cobaltspinel3.jpg



raman29a.jpg
 Description:
Raman set-up, covers removed.
 Viewed:  29817 Time(s)

raman29a.jpg



raman82a.jpg
 Description:
Raman in use.
 Viewed:  29824 Time(s)

raman82a.jpg



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Elise




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PostPosted: Sep 16, 2011 16:59    Post subject: Re: Mineral specimens with inclusions  

Elise wrote:
Part of what I am learning to do, with the patient help of a mineralogist, is to learn more about crystallography and be able to recognize these attributes in the mineral inclusions I find, as well as to relate them to the host mineral (along with the interaction between the two during growth).

I am replying to my own posts (yikes) - I would like to give a better example for that comment. The quartz specimen below has beautiful sprays of ankangite needles identified by a mineralogist (these were first described as a quartz inclusion in G&G Sp. 2009). The large inclusion amid the needles appears to me to be monoclinic; it is translucent white and is similar to orthoclase (the crystal has shrunk so there is some reflection from the interface). The ankangite is a tetragonal barium rich oxide mineral; the other inclusion is likely celsian, another barium rich mineral and known to be associated with ankangite. The photo in the G&G does not show the celsian very well, nor does it describe it other than saying it is euhedral and white or colorless. The optical orientation of the fashioned cabochon is with the optic axis - which is also the c axis in quartz - perpendicular to the top and displaying an Airy's spiral optic figure with a conoscope and crossed polars. Regrettably, though the inclusion is large, it is not transparent enough to determine its optical nature. So, for now maybe the other clues give enough confidence. This is my rarest mineral in my collection and the rarest association as well....and small enough that I can afford to collect it at all!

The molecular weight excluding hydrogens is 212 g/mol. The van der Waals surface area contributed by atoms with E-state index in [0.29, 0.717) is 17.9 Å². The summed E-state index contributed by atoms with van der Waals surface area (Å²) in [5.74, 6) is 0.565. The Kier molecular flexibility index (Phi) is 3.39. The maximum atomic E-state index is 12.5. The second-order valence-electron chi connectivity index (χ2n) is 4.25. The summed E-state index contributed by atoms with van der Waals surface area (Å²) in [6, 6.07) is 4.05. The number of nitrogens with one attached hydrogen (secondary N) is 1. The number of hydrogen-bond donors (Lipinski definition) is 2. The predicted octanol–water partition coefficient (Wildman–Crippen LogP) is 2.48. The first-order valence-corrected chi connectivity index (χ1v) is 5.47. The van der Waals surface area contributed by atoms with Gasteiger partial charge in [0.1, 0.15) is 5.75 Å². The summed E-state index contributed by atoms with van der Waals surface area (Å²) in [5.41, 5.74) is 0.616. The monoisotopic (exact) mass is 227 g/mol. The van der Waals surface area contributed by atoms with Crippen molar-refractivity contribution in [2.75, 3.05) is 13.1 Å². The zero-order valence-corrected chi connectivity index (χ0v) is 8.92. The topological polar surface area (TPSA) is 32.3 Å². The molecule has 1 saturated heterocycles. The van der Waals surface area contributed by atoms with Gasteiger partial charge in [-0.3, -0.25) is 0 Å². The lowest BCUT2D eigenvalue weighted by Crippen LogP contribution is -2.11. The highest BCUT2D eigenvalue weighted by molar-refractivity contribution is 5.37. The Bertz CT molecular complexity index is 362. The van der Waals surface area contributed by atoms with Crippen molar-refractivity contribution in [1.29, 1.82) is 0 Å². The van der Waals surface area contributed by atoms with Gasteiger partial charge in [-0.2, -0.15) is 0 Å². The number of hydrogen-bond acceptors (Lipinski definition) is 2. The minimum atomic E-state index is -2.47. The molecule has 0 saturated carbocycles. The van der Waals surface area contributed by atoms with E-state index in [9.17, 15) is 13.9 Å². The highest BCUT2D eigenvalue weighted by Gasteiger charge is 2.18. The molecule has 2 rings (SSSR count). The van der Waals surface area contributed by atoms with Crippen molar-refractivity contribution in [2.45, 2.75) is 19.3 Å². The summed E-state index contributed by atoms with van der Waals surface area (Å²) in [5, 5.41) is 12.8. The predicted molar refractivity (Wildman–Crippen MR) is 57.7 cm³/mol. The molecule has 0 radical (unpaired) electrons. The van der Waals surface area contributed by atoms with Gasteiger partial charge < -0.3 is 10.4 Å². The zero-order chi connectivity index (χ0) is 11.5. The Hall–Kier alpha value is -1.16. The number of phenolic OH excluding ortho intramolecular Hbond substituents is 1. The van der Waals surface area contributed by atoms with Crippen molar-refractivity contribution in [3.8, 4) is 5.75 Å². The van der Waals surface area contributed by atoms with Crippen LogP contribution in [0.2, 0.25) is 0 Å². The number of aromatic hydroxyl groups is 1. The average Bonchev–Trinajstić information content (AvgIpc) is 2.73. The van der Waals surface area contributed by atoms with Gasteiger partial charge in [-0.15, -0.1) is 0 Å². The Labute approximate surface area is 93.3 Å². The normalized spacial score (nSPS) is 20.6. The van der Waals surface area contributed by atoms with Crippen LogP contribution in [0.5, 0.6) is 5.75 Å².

Cheers!
Elise



celsian_ankangite.jpg
 Description:
Ankangite needles and likely Celsian inclusions in quartz host. The celsian is actually translucent and is approx.1.75 mm (photo: E. Skalwold).
 Viewed:  29767 Time(s)

celsian_ankangite.jpg



ankangite.jpg
 Description:
Ankangite needles in quartz; the large celsian inclusion at top right corner (as seen between crossed polars). Origin: Brazil. Approx. 20x13x4mm (photo: E. Skalwold).